Thursday, 28 February 2013

And my past comes back to haunt me...

No, not that kind of past. Not the slutty, wild and crazy party girl past I somewhat wish I had. Seriously, had I not had such detailed knowledge about herpes, I think I would have been much more promiscuous. So super selective was my screening process that it limited my number to only a handful of special sponge worthy fellows. My genital-urinary tract was kept sterile from any sexually transmitted infections. I never even acquired HPV, as all adventurous women do. Sometimes, it hardly seems that I am reaping any benefits from my selected chastity from a fertilty standpoint, but anyway.. I am's my past history of hypertension.

When I was in my early twenties, I had a blood pressure reading of 150/110 at a routine gyn exam. Repeat readings would hold that it wasn't a fluke. I was ordered to stop my birth control pills and my blood pressure returned to normal, thus indicating that the pills caused my hypertension. Although I admit that I don't go to a doctor unless I absolutely need to (and by need to I am referring to my mandated employee physical) I've never had another dangerously high reading...until my recent pre-op visit. I went swimming that morning and arrived at my RE's office early for my appointment, which is unusual as I am chronically tardy. The medical assistant called me into an exam room to take my vitals. Just as she was inflating the blood pressure cuff, I could feel my brachial artery pulsate. Oh shit. "Are you nervous?" she asked before telling me what the reading was. Was I nervous? I was at my RE's office. Nervous is the default setting when I am there. I'm nervous that I'll run into a patient. I'm nervous about what what will be uncovered during my evaluation and nervous about what I'll be told. 146/100. I figured it must have been from the birth control pills. I didn't think my blood pressure would be a problem, as I'm much more physically active now than when I was a student and I would only be on the pills for a short period of time. Add to the list of 'Things I have been Wrong About'.

She sent me back to the waiting room as my RE hadn't arrived to the office yet. There is only one door to the clinic, which is used by patients, staff and delivery personnel. He walked into the office, stopped to grab his labcoat and then called me back to the exam room. After using his stethoscope to confirm that my heart was pumping blood and air exchange was occurring in my lungs, he reviewed the procedure and asked if I had questions. He hadn't looked at my chart to see my blood pressure. I know this because whenever I am running late and don't review the previous notes in the patient's chart, inevitably during the interview something comes up to make me realise that I should have done my research before going in the room. I brought it up and suggested stopping the pills prior to the procedure, which he agreed was a good idea.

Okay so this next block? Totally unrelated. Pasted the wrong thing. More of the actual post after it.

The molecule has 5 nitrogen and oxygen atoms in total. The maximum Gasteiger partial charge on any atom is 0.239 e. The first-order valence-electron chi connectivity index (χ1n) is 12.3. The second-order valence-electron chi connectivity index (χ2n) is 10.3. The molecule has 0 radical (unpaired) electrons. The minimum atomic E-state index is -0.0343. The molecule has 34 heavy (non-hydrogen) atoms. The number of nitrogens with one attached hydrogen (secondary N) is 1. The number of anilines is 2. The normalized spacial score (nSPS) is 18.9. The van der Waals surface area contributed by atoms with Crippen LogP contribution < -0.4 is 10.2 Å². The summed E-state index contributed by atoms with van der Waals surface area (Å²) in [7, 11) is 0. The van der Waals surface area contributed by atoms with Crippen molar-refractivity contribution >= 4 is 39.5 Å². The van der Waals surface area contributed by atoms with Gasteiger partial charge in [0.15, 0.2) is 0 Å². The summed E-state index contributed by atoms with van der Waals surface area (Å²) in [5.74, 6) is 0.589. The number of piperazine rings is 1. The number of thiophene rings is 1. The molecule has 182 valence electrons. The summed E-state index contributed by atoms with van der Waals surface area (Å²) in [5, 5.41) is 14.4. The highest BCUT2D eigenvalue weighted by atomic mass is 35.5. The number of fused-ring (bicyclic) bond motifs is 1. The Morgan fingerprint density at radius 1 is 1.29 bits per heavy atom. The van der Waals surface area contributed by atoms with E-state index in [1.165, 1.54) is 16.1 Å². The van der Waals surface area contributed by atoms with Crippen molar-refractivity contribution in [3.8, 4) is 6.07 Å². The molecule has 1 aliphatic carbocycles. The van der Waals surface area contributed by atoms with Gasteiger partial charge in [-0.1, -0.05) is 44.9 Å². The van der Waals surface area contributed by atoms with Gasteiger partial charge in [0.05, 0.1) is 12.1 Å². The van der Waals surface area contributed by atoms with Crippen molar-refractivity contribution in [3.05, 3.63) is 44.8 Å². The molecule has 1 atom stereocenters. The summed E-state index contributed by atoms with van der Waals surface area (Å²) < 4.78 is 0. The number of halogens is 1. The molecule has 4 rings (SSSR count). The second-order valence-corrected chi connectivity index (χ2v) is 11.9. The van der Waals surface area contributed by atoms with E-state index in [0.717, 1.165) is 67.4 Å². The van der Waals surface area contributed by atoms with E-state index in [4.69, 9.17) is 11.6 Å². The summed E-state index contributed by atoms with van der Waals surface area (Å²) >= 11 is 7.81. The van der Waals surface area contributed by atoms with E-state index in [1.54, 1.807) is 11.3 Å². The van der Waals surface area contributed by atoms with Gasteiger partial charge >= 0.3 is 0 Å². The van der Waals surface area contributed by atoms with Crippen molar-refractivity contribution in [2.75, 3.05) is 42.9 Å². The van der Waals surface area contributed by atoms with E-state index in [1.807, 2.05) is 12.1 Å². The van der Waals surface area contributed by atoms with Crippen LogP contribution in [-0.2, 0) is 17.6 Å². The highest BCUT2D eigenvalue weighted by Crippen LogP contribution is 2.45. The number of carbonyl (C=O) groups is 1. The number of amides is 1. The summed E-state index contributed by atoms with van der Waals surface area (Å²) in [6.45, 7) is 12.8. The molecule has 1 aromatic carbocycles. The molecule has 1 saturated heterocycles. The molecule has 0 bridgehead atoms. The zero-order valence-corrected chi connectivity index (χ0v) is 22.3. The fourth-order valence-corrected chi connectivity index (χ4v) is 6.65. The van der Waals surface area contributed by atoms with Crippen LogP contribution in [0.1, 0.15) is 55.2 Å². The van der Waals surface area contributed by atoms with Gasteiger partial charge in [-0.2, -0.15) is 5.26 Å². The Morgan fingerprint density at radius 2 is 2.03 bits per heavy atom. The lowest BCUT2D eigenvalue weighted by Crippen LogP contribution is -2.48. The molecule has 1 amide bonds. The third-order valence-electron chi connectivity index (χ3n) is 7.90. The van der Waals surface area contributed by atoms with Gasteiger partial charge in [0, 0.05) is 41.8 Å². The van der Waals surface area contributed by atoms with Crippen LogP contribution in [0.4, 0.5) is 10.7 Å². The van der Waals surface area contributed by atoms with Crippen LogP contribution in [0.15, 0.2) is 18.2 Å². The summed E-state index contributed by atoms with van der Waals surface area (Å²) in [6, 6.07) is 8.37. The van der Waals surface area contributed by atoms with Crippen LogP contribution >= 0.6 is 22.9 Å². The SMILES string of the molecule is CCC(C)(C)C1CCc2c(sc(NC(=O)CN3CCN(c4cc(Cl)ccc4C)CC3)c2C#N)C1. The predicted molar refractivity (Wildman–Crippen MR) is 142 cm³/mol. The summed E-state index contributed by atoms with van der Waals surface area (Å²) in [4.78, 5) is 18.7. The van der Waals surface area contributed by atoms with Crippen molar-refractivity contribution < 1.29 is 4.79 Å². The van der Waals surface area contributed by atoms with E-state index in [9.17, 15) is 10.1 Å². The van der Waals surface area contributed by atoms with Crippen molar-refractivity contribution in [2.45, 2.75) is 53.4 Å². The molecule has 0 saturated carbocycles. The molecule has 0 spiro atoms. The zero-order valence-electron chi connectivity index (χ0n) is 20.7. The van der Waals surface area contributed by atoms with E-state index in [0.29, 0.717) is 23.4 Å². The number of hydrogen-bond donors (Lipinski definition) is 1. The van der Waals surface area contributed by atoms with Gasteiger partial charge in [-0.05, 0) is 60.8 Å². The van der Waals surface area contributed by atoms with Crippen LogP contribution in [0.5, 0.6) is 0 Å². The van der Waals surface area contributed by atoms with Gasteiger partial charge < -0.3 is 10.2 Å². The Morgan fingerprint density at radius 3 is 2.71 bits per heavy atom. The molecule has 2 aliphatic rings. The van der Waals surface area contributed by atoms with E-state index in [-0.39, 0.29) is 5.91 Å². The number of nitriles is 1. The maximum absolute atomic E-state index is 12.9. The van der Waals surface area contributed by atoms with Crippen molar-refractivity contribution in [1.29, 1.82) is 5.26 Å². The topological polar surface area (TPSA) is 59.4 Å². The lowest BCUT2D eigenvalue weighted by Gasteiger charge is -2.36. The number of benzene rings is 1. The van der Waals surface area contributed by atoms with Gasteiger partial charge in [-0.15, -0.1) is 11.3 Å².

The day before my procedure I brought my pills to work and figured I would have one of our MAs check my blood pressure prior to taking the last pill. It was 164/106. Fuck. I checked again a few hours later. 159/108. Double fuck. On my way home I stopped at CVS to use one of their machines. 181/107. I thought alarms would sound and the paramedics would be called. Now I am becoming concerned that my case will be cancelled. I'll have to wait until my blood pressure normalises and I can handle the pre-requisite birth control pills again. In other words, who knows when. I'll beg and plead with the anaesthesiologist like a junkie looking for a fix; "C'mon, just push 5mg of Lopressor in my IV and I'll be fine. 10 mg of Amlodipine orally and I'll be sorted!'

Although the possible cancellation of my surgery is the most prominent concern at the moment, there is a much larger concern looming. If my blood pressure reacts this way to birth control pills, what will happen if I become pregnant? When my cousin announced her pregnancy last year, my aunt expressed how she would spend the next nine months worrying about her high blood pressure. It fueled my false sense of entitlement. This is why it should have been me. I was the healthy one. I wouldn't be causing this kind of worry for my mother if I became pregnant. Ah, once again my delusional thinking gets the best of me. I am being slapped in the face with the reality that I am just as unhealthy as my sedentary cousin who is 40 pounds overweight.

I feel as if the Universe is telling me, 'listen up Bitch, how many more ways do I have to tell you this is a bad idea?' I feel the hypocrisy of my own words. How many times have I told a patient, "first you get healthy, then you get pregnant." I swim four times a week. I run 10Ks for breakfast and I can finish a half marathon in a decent time with only a few weeks of training. I completed an hour postal swim last month. Despite all the exercise that I do, there is something else not in my command. I see Labetalol in my future. If I ever do become pregnant, I will be labelled 'high risk'.

Monday, 25 February 2013

Breaking the Silence

During this ICLW week, I am reminded how lucky I am to be connected with so many awesome fellow bloggers. I feel that I have gotten to know you all so personally, and I feel that we would probably be friends if we met IRL. Infertility is just the vector that brought us together online. I have a great support network to help me through IF, but going through this experience led me to reconnect with some old friends and meet some new ones along the way. I just wish our partners had the same opportunity to gain such support. We all know how different it is for men. Guys don't talk to each other about this stuff.